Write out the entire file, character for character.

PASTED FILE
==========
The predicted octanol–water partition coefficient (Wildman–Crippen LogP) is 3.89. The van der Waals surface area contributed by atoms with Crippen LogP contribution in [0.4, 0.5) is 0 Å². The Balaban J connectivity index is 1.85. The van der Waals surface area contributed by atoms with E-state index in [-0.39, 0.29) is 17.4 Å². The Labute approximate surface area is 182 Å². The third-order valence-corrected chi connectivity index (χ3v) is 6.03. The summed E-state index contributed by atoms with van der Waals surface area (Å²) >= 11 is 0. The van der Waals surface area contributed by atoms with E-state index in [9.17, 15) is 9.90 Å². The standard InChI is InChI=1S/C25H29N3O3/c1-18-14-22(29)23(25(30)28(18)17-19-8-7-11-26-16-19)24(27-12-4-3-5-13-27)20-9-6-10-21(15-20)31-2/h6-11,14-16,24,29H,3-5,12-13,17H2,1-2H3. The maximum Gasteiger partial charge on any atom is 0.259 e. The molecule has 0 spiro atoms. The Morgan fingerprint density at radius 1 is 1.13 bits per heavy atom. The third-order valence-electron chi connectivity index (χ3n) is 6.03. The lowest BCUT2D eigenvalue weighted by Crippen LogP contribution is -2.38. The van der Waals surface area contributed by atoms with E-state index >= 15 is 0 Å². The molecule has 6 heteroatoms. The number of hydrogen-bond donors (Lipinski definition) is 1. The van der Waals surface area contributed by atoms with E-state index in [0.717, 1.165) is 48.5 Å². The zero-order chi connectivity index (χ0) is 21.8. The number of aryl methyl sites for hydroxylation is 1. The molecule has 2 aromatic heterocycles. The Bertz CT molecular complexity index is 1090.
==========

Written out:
The predicted octanol–water partition coefficient (Wildman–Crippen LogP) is 3.89. The van der Waals surface area contributed by atoms with Crippen LogP contribution in [0.4, 0.5) is 0 Å². The Balaban J connectivity index is 1.85. The van der Waals surface area contributed by atoms with E-state index in [-0.39, 0.29) is 17.4 Å². The Labute approximate surface area is 182 Å². The third-order valence-corrected chi connectivity index (χ3v) is 6.03. The summed E-state index contributed by atoms with van der Waals surface area (Å²) >= 11 is 0. The van der Waals surface area contributed by atoms with E-state index in [9.17, 15) is 9.90 Å². The standard InChI is InChI=1S/C25H29N3O3/c1-18-14-22(29)23(25(30)28(18)17-19-8-7-11-26-16-19)24(27-12-4-3-5-13-27)20-9-6-10-21(15-20)31-2/h6-11,14-16,24,29H,3-5,12-13,17H2,1-2H3. The maximum Gasteiger partial charge on any atom is 0.259 e. The molecule has 0 spiro atoms. The Morgan fingerprint density at radius 1 is 1.13 bits per heavy atom. The third-order valence-electron chi connectivity index (χ3n) is 6.03. The lowest BCUT2D eigenvalue weighted by Crippen LogP contribution is -2.38. The van der Waals surface area contributed by atoms with E-state index >= 15 is 0 Å². The molecule has 6 heteroatoms. The number of hydrogen-bond donors (Lipinski definition) is 1. The van der Waals surface area contributed by atoms with E-state index in [0.717, 1.165) is 48.5 Å². The zero-order chi connectivity index (χ0) is 21.8. The number of aryl methyl sites for hydroxylation is 1. The molecule has 2 aromatic heterocycles. The Bertz CT molecular complexity index is 1090.